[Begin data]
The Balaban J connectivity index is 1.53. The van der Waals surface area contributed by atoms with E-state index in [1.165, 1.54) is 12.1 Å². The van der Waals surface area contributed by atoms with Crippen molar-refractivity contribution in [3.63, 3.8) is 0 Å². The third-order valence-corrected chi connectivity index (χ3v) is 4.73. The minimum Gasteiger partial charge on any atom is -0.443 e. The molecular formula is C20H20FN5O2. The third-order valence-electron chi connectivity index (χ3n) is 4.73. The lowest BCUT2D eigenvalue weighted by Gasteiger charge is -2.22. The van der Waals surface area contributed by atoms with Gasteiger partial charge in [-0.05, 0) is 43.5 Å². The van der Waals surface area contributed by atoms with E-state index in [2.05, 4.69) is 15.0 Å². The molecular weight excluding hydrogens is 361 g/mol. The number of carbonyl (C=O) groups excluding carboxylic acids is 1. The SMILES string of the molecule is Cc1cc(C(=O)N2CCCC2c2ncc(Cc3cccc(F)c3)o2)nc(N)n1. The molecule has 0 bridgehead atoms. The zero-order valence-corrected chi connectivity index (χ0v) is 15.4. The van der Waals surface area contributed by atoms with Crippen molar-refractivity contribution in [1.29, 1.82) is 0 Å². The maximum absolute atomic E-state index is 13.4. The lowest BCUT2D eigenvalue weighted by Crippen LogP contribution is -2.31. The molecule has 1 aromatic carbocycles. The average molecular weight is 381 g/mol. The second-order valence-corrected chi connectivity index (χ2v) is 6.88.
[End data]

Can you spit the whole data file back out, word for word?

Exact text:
The Balaban J connectivity index is 1.53. The van der Waals surface area contributed by atoms with E-state index in [1.165, 1.54) is 12.1 Å². The van der Waals surface area contributed by atoms with Crippen molar-refractivity contribution in [3.63, 3.8) is 0 Å². The third-order valence-corrected chi connectivity index (χ3v) is 4.73. The minimum Gasteiger partial charge on any atom is -0.443 e. The molecular formula is C20H20FN5O2. The third-order valence-electron chi connectivity index (χ3n) is 4.73. The lowest BCUT2D eigenvalue weighted by Gasteiger charge is -2.22. The van der Waals surface area contributed by atoms with Gasteiger partial charge in [-0.05, 0) is 43.5 Å². The van der Waals surface area contributed by atoms with E-state index in [2.05, 4.69) is 15.0 Å². The molecular weight excluding hydrogens is 361 g/mol. The number of carbonyl (C=O) groups excluding carboxylic acids is 1. The SMILES string of the molecule is Cc1cc(C(=O)N2CCCC2c2ncc(Cc3cccc(F)c3)o2)nc(N)n1. The molecule has 0 bridgehead atoms. The zero-order valence-corrected chi connectivity index (χ0v) is 15.4. The van der Waals surface area contributed by atoms with Crippen molar-refractivity contribution in [1.29, 1.82) is 0 Å². The maximum absolute atomic E-state index is 13.4. The lowest BCUT2D eigenvalue weighted by Crippen LogP contribution is -2.31. The molecule has 1 aromatic carbocycles. The average molecular weight is 381 g/mol. The second-order valence-corrected chi connectivity index (χ2v) is 6.88.